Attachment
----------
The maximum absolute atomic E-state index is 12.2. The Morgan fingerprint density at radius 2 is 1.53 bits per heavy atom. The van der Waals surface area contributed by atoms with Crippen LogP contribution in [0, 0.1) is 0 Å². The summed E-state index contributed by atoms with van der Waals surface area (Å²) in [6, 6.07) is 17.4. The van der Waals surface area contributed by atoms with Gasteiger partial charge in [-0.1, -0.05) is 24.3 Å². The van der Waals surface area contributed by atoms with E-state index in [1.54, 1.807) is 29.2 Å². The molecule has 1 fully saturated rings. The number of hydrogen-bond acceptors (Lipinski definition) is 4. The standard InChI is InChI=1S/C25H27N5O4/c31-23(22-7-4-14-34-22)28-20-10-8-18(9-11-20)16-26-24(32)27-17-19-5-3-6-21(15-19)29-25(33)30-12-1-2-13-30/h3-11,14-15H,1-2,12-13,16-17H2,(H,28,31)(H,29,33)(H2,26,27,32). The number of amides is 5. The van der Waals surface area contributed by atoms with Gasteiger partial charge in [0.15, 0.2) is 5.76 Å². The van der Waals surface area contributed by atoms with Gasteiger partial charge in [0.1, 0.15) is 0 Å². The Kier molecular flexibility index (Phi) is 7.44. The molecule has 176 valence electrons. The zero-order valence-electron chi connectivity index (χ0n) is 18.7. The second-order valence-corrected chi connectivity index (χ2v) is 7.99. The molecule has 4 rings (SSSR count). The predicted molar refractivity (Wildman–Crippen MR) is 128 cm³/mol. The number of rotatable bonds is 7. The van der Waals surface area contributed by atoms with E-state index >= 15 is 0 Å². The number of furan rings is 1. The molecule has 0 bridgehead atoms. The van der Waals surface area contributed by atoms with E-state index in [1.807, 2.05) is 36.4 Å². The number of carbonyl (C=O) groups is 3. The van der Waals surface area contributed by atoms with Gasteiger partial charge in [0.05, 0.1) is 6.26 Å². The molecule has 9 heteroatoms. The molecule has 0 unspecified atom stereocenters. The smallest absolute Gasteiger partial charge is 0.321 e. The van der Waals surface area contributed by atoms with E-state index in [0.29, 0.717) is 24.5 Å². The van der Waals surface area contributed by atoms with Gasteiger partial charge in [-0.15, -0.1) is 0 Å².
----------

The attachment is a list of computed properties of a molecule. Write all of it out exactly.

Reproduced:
The maximum absolute atomic E-state index is 12.2. The Morgan fingerprint density at radius 2 is 1.53 bits per heavy atom. The van der Waals surface area contributed by atoms with Crippen LogP contribution in [0, 0.1) is 0 Å². The summed E-state index contributed by atoms with van der Waals surface area (Å²) in [6, 6.07) is 17.4. The van der Waals surface area contributed by atoms with Gasteiger partial charge in [-0.1, -0.05) is 24.3 Å². The van der Waals surface area contributed by atoms with E-state index in [1.54, 1.807) is 29.2 Å². The molecule has 1 fully saturated rings. The number of hydrogen-bond acceptors (Lipinski definition) is 4. The standard InChI is InChI=1S/C25H27N5O4/c31-23(22-7-4-14-34-22)28-20-10-8-18(9-11-20)16-26-24(32)27-17-19-5-3-6-21(15-19)29-25(33)30-12-1-2-13-30/h3-11,14-15H,1-2,12-13,16-17H2,(H,28,31)(H,29,33)(H2,26,27,32). The number of amides is 5. The van der Waals surface area contributed by atoms with Gasteiger partial charge in [0.15, 0.2) is 5.76 Å². The van der Waals surface area contributed by atoms with Gasteiger partial charge in [0.1, 0.15) is 0 Å². The Kier molecular flexibility index (Phi) is 7.44. The molecule has 176 valence electrons. The zero-order valence-electron chi connectivity index (χ0n) is 18.7. The second-order valence-corrected chi connectivity index (χ2v) is 7.99. The molecule has 4 rings (SSSR count). The predicted molar refractivity (Wildman–Crippen MR) is 128 cm³/mol. The number of rotatable bonds is 7. The van der Waals surface area contributed by atoms with E-state index >= 15 is 0 Å². The number of furan rings is 1. The molecule has 0 bridgehead atoms. The van der Waals surface area contributed by atoms with E-state index in [1.807, 2.05) is 36.4 Å². The number of carbonyl (C=O) groups is 3. The van der Waals surface area contributed by atoms with Gasteiger partial charge in [0.05, 0.1) is 6.26 Å². The molecule has 9 heteroatoms. The molecule has 0 unspecified atom stereocenters. The smallest absolute Gasteiger partial charge is 0.321 e. The van der Waals surface area contributed by atoms with E-state index in [0.29, 0.717) is 24.5 Å². The van der Waals surface area contributed by atoms with Gasteiger partial charge in [-0.15, -0.1) is 0 Å².